Writing in the Dark,, an apt metaphor for anyone who has ever tried to tap out words on a  backlit screen.  This book, a collection of essays gathered by Max van Manen, shows how "different kinds of human experience may be explored, the methods for investigating phenomena contributing to human experience…the process of inquiry, reflection and writing…a valuable and rich resource".   That is to say, writing is an attempt to reflect what goes on inside us.  Inside us is where "story" occurs.Scott Popjes maintains a busy schedule, writing, producing and editing major theatrical trailers, promos and EPK's and developing and producing TV series and films, such as "The Remarkably 20th Century" and "The Long Ride Home".  Born and raised in suburban New Jersey, this everyman director/editor loves making movies.Ernest Hemingway - The man who ran with the bulls.  His literary sparseness and compression, well-worn and well-earned, captured the attention of critics and public in a volatile age.  In 1952, he received the Pulitzer for The Old Man and the Sea.   In 1954, he received the Nobel Prize for his "powerful style-making mastery of the modern art of narration."  He wrote from life.  Until his life subdued and rescued him.Will Shakespeare - Aka "The bard".  Arguably the best English writer to ever glide pen to page, populist hero as well as aristocratic raconteur, though we wish he had used all women instead of all men to populate his plays.  (Not a prejudice, just a fact.)   His sonnets remain divine.  Rare is the writer who can scribble successfully in one genre, let alone two.  Some postulate this poet and playwright was, in fact, more than one man…or woman.  What would he have done with film, we wonder?Though he produced fewer than 40 paintings, Dutch painter Jan Vermeer is one of the most respected artists of the European tradition. He is known for his serene, luminous interiors populated by one or two figures. Vermeer grew up in Delft, Holland, joined the painters' guild in 1653, and worked as an art dealer to support his wife and 11 children.  In 1672, war with France ruined Holland’s economy and Vermeer's business failed.  Soon after, he died of a stroke at age 42, leaving his family bankrupt.  Vermeer's paintings were largely forgotten for nearly 200 years, until 1858 when a French critic began to write admiringly about his work.  Interest in Vermeer surged again recently with his work exhibited at the National Gallery of Art in Washington, D.C., and the Metropolitan Museum of Art in New York City.  Contemporary writers have also been inspired by him, including Tracy Chevalier whose novel Girl with a Pearl Earring imagines the life of the girl in Vermeer's painting of the same name. L.Ron Hubbard - Whatever you may think of his other worldly beliefs, the full body of L. Ron Hubbard's work includes more than 5,000 writings and 3,000 tape-recorded lectures, spanning five, highly productive decades.  A humanitarian and adventurer, he  believes, "There are only two tests of a life well lived: Did one do as one intended? And were people glad one lived?"  We add, "And can one write about it, anyhow?"Johannes Vermeer's "Lady Writing a Letter with Her Maid" records a prior chivalrous age where class decorum reigned.  (Oh, well, you can't have everything.)   One of the most talented painters in the Dutch Golden Age, that's the 1600's, Vermeer's work was forgotten for centuries.  The most brilliant artists of any century are probably never discovered, their paintings hidden till ruin, their pages dropping to dust in unfound attics.  We find this oddly comforting.  No martyr of time, this particular masterpiece hangs in the National Gallery of Ireland.  Definitely worth a gaze.Jules Verne - Ode to childhood and the player within us.  Verne was born, aptly, in Nates, France in 1828.  He promptly ran off to become cabin boy on a merchant ship but was caught and sent back to his parents.  Thus constrained, his imagination wandered.  He wrote story after story, became very rich, bought a yacht and resumed his initial intent - to sail around the world.  Or Europe anyhow.   Our favorite remains Twenty Thousand Leagues.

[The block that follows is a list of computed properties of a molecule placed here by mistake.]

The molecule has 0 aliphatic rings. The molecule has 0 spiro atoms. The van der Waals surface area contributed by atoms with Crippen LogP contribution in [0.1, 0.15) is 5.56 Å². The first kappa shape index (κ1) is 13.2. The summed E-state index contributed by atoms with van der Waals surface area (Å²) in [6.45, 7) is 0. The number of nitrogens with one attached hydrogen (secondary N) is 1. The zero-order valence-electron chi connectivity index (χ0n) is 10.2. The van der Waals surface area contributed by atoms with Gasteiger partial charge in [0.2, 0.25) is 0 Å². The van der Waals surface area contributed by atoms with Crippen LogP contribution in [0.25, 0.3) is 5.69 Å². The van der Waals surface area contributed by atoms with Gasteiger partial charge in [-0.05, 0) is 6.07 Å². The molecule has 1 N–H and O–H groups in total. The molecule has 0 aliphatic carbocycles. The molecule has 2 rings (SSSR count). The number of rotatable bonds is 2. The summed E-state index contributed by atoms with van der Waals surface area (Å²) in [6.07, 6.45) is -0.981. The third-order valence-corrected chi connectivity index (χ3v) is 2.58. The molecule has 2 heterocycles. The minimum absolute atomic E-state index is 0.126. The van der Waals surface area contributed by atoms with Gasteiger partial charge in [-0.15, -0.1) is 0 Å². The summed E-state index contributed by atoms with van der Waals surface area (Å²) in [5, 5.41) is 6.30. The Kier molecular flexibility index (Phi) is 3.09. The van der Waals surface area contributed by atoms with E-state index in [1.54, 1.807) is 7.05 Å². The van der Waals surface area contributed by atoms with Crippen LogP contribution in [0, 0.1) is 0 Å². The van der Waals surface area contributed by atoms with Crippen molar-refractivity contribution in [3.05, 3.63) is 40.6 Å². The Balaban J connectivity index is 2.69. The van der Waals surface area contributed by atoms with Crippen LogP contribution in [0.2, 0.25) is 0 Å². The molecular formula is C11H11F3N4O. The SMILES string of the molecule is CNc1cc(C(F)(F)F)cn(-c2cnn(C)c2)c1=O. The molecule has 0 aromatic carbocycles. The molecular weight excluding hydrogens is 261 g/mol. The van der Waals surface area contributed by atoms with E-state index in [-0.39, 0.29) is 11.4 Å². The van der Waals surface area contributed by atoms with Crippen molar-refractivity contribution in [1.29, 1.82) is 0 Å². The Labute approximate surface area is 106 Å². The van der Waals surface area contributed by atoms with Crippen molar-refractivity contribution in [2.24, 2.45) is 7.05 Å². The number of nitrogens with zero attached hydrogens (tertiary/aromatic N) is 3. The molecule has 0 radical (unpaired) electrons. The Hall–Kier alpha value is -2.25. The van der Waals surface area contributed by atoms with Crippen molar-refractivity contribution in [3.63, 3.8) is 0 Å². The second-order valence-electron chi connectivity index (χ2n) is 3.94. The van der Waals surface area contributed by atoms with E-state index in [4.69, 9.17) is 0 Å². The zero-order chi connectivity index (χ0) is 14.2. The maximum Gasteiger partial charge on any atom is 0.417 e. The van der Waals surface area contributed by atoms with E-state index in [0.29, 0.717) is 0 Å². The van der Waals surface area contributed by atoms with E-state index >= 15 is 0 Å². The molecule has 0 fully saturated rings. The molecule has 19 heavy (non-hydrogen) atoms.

Contact Us Screenwriting Store

First-Place Winner, November 2010 - April 2011
Screenplay Contest - Teleplay/Short Series

"Canvas"

Written by Jason Bickings

Jason Bickings

ABOUT THE AUTHOR

Jason Bickings was born in Richmond, Virginia. He now resides in Los Angeles where he has numerous years of acting training.


His short screenplay, CANVAS, in addition to winning first place short at TWP, also won the short category at the 2011 George Lindsey Film Festival. He is currently writing his first feature screenplay.

Additional Writer Information:
jbickings@gmail.com

LOGLINE

A struggling artist visits his dying father to reconnect with the turbulence of his past to find the passion he lost long ago.

SYNOPSIS 

Alex dreams of becoming a successful artist. His paintings are trademarks of skill and technique yet still he knows they lack one crucial element that he can’t quite realize.